One-to-One, One-to-Many Table Relationships in SQL Server

Posted September 15, 2015 by Vishwanath Dalvi in Database, SQL Server

feature-sql1

Database designs are closely related to database relationships, the association between two columns in one or more tables. Relationships are defined on the basis of matching key columns. In SQL server, these relationships are defined using Primary Key-Foreign Key constraints. A link is created between two tables where the primary key of one table is associated with the foreign key of another table using database relationships.

Consider the following example. Book table (pk_book_id, title, ISBN) is associated with Author (pk_author_id, author_name, phone_no, fk_book_id). One book can have many authors. This relationship can be implemented by using (PK_Author_Id as Primary Key) and (Fk_Author_Id as Foreign Key).

Types of Relationships

a. One-One Relationship (1-1 Relationship)
b. One-Many Relationship (1-M Relationship)
c. Many-Many Relationship (M-M Relationship)

This tech-recipe covers only 1-1 and 1-M relationship.

1. One-One Relationship (1-1 Relationship)

One-to-One (1-1) relationship is defined as the relationship between two tables where both the tables should be associated with each other based on only one matching row. This relationship can be created using Primary key-Unique foreign key constraints.

With One-to-One Relationship in SQL Server, for example, a person can have only one passport. Let’s implement this in SQL Server.

CREATE TABLE dbo.Person
(
Pk_Person_Id INT IDENTITY PRIMARY KEY,
Name VARCHAR(255),
EmailId VARCHAR(255),
);

CREATE TABLE dbo.PassportDetails
(
Pk_Passport_Id INT PRIMARY KEY,
Passport_Number VARCHAR(255),
Fk_Person_Id INT UNIQUE FOREIGN KEY REFERENCES dbo.Person(Pk_Person_Id)
);

INSERT INTO dbo.Person VALUES ('Niraj',[email protected]');
INSERT INTO dbo.Person VALUES ('Vishwanath',[email protected]');
INSERT INTO dbo.Person VALUES ('Chetan',[email protected]');
GO

INSERT INTO dbo.PassportDetails VALUES (101, 'C3031R33', 1);
INSERT INTO dbo.PassportDetails VALUES (102, 'VRDK5695', 2);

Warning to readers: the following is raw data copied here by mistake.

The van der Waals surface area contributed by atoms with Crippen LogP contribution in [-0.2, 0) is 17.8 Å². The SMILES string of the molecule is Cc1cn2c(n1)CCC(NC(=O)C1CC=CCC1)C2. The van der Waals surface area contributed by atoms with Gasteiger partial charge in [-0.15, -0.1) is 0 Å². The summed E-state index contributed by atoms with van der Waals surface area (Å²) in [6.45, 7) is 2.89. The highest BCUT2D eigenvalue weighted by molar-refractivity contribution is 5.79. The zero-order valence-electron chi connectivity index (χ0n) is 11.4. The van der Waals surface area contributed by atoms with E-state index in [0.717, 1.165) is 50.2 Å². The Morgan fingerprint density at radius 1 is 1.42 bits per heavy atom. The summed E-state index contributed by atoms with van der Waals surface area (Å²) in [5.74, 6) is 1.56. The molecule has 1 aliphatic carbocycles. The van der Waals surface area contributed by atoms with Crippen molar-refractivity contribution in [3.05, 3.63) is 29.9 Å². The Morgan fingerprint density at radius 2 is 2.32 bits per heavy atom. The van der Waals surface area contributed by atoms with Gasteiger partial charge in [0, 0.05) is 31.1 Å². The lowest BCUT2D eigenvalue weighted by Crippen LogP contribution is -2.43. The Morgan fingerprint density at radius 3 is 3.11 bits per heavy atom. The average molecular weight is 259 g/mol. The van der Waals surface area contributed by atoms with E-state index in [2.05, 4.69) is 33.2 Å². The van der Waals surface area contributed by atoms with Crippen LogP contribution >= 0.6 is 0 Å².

INSERT INTO dbo.PassportDetails VALUES (103, 'A4DEK33D', 3);
GO

SELECT * FROM dbo.Person
SELECT * FROM dbo.PassportDetails;

 

One_to_One_Relationship_SQL_Server_Example

One-to-One Relationship is implemented using dbo.Person(Pk_Person_Id) as the Primary key and dbo.PassportDetails(fk_person_id) as (Unique Key Constraint-Foreign Key).

One_to_One_Relationship_SQL_Server

Therefore, it will always have only one matching row between the Person-PassportDetails table based on the dbo.Person(Pk_Person_Id)-dbo.PassportDetails(Fk_Person_Id) relationship.

1. Create two Tables (Table A & Table B) with the Primary Key on Both the tables.
2. Create Foreign key in Table B which references the Primary key of Table A.
3. Add a Unique Constraint on the Foreign Key column of Table B.

What happens if we try to insert passport details for the same fk_person_id which already exists in the passportDetails table?

We get an error of Unique key violation.

Msg 2627, Level 14, State 1, Line 1
Violation of UNIQUE KEY constraint 'UQ__Passport__04554C334F12BBB9'.
Cannot insert duplicate key in object 'dbo.PassportDetails'. The duplicate key value is (3).
The statement has been terminated.

 

One_to_One_Relationship_SQL_Server_Example_Duplicate

2. One-Many Relationship (1-M Relationship)

The One-to-Many relationship is defined as a relationship between two tables where a row from one table can have multiple matching rows in another table. This relationship can be created using Primary key-Foreign key relationship.

In the One-to-Many Relationship in SQL Server, for example, a book can have multiple authors. Let’s implement this in SQL Server.

CREATE TABLE dbo.Book
(
Pk_Book_Id INT PRIMARY KEY,
Name VARCHAR(255),
ISBN VARCHAR(255)
);

CREATE TABLE dbo.Author
(
Pk_Author_Id INT PRIMARY KEY,
FullName     VARCHAR(255),
MobileNo     CHAR(10),
Fk_Book_Id   INT FOREIGN KEY REFERENCES Book(Pk_Book_Id)
);

INSERT INTO Book VALUES (1, 'Let is Snow', 'ISBN3030303');
INSERT INTO Book VALUES (2, 'Three Cups of Tea','ISBN638242');
GO

INSERT INTO dbo.Author VALUES(100,'John Green','30303',1);
INSERT INTO dbo.Author VALUES(101,'Maureen Johnson','4343',1);
INSERT INTO dbo.Author VALUES(102,'Lauren Myracle','76665',1);
INSERT INTO dbo.Author VALUES(103,'Greg Mortenson','6434',2);
INSERT INTO dbo.Author VALUES(104,'David Oliver Relin','72322',2);
GO

SELECT * FROM dbo.Book;
SELECT * FROM dbo.Author;

 

One-To-Many_Relationship_SQL_Server_Example

One-to-Many Relationship is implemented using dbo.Book(Pk_Book_Id) as the Primary Key and dbo.Author (Fk_Book_Id) as (Foreign Key). Thus, it will always have only One-to-Many (One Book-Multiple Authors) matching rows between the Book-Author table based on the dbo.Book (Pk_Book_Id)-dbo.Author(Fk_Book_Id) relationship.

One-To-Many_Relationship_SQL_Server

1. Create two Tables (Table A & Table B) with the Primary Key on both the tables.
2. Create a Foreign key in Table B which references the Primary key of Table A.

 

About Vishwanath Dalvi

Vishwanath Dalvi is a gifted engineer and tech enthusiast. He enjoys music, magic, movies, and gaming. When not hacking around or supporting the open source community, he is trying to overcome his phobia of dogs.
View more articles by Vishwanath Dalvi

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